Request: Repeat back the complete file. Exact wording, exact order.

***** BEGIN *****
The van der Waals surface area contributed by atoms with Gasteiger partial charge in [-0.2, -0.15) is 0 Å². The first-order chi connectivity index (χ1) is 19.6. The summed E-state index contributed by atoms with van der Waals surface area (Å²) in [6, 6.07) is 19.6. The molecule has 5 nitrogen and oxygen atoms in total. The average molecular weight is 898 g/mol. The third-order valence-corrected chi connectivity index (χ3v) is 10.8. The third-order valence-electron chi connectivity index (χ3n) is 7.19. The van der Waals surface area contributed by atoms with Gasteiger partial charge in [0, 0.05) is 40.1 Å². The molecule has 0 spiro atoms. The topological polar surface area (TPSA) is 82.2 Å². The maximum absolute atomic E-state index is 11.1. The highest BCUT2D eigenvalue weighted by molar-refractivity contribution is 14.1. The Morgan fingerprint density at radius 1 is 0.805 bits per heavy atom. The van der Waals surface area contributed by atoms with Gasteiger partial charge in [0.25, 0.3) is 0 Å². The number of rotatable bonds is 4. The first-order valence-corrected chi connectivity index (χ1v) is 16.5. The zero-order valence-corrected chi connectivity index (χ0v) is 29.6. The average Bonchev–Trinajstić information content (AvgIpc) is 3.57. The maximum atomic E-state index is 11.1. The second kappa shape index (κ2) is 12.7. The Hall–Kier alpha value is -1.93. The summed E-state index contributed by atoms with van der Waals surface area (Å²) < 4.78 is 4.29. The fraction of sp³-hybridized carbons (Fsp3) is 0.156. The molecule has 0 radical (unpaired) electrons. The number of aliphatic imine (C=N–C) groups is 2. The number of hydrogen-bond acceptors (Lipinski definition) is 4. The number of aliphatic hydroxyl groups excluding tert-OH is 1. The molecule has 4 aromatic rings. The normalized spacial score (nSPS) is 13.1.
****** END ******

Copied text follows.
The van der Waals surface area contributed by atoms with Gasteiger partial charge in [-0.2, -0.15) is 0 Å². The first-order chi connectivity index (χ1) is 19.6. The summed E-state index contributed by atoms with van der Waals surface area (Å²) in [6, 6.07) is 19.6. The molecule has 5 nitrogen and oxygen atoms in total. The average molecular weight is 898 g/mol. The third-order valence-corrected chi connectivity index (χ3v) is 10.8. The third-order valence-electron chi connectivity index (χ3n) is 7.19. The van der Waals surface area contributed by atoms with Gasteiger partial charge in [0, 0.05) is 40.1 Å². The molecule has 0 spiro atoms. The topological polar surface area (TPSA) is 82.2 Å². The maximum absolute atomic E-state index is 11.1. The highest BCUT2D eigenvalue weighted by molar-refractivity contribution is 14.1. The Morgan fingerprint density at radius 1 is 0.805 bits per heavy atom. The van der Waals surface area contributed by atoms with Gasteiger partial charge in [0.25, 0.3) is 0 Å². The number of rotatable bonds is 4. The first-order valence-corrected chi connectivity index (χ1v) is 16.5. The zero-order valence-corrected chi connectivity index (χ0v) is 29.6. The average Bonchev–Trinajstić information content (AvgIpc) is 3.57. The maximum atomic E-state index is 11.1. The second kappa shape index (κ2) is 12.7. The Hall–Kier alpha value is -1.93. The summed E-state index contributed by atoms with van der Waals surface area (Å²) < 4.78 is 4.29. The fraction of sp³-hybridized carbons (Fsp3) is 0.156. The molecule has 0 radical (unpaired) electrons. The number of aliphatic imine (C=N–C) groups is 2. The number of hydrogen-bond acceptors (Lipinski definition) is 4. The number of aliphatic hydroxyl groups excluding tert-OH is 1. The molecule has 4 aromatic rings. The normalized spacial score (nSPS) is 13.1.